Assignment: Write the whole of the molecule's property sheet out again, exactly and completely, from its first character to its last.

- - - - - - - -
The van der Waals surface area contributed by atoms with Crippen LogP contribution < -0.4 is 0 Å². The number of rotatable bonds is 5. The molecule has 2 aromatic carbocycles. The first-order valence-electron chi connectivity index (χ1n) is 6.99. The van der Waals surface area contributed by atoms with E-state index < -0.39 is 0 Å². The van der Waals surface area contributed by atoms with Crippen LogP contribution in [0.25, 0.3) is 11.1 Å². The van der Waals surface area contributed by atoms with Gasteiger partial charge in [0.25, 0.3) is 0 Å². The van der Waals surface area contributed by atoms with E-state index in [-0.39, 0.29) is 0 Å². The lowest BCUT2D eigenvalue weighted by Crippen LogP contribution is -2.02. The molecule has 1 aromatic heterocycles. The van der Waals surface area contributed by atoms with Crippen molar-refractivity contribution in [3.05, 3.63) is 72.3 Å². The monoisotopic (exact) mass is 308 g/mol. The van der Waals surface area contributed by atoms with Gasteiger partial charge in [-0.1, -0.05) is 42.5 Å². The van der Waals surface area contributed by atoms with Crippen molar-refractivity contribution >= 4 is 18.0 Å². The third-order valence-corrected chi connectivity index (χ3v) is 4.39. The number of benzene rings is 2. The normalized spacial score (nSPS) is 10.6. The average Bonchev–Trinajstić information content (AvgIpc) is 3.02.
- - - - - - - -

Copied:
The van der Waals surface area contributed by atoms with Crippen LogP contribution < -0.4 is 0 Å². The number of rotatable bonds is 5. The molecule has 2 aromatic carbocycles. The first-order valence-electron chi connectivity index (χ1n) is 6.99. The van der Waals surface area contributed by atoms with E-state index < -0.39 is 0 Å². The van der Waals surface area contributed by atoms with Crippen LogP contribution in [0.25, 0.3) is 11.1 Å². The van der Waals surface area contributed by atoms with Gasteiger partial charge in [0.25, 0.3) is 0 Å². The van der Waals surface area contributed by atoms with E-state index in [-0.39, 0.29) is 0 Å². The lowest BCUT2D eigenvalue weighted by Crippen LogP contribution is -2.02. The molecule has 1 aromatic heterocycles. The van der Waals surface area contributed by atoms with Crippen molar-refractivity contribution in [3.05, 3.63) is 72.3 Å². The monoisotopic (exact) mass is 308 g/mol. The van der Waals surface area contributed by atoms with Gasteiger partial charge in [-0.1, -0.05) is 42.5 Å². The van der Waals surface area contributed by atoms with Crippen molar-refractivity contribution >= 4 is 18.0 Å². The third-order valence-corrected chi connectivity index (χ3v) is 4.39. The number of benzene rings is 2. The normalized spacial score (nSPS) is 10.6. The average Bonchev–Trinajstić information content (AvgIpc) is 3.02.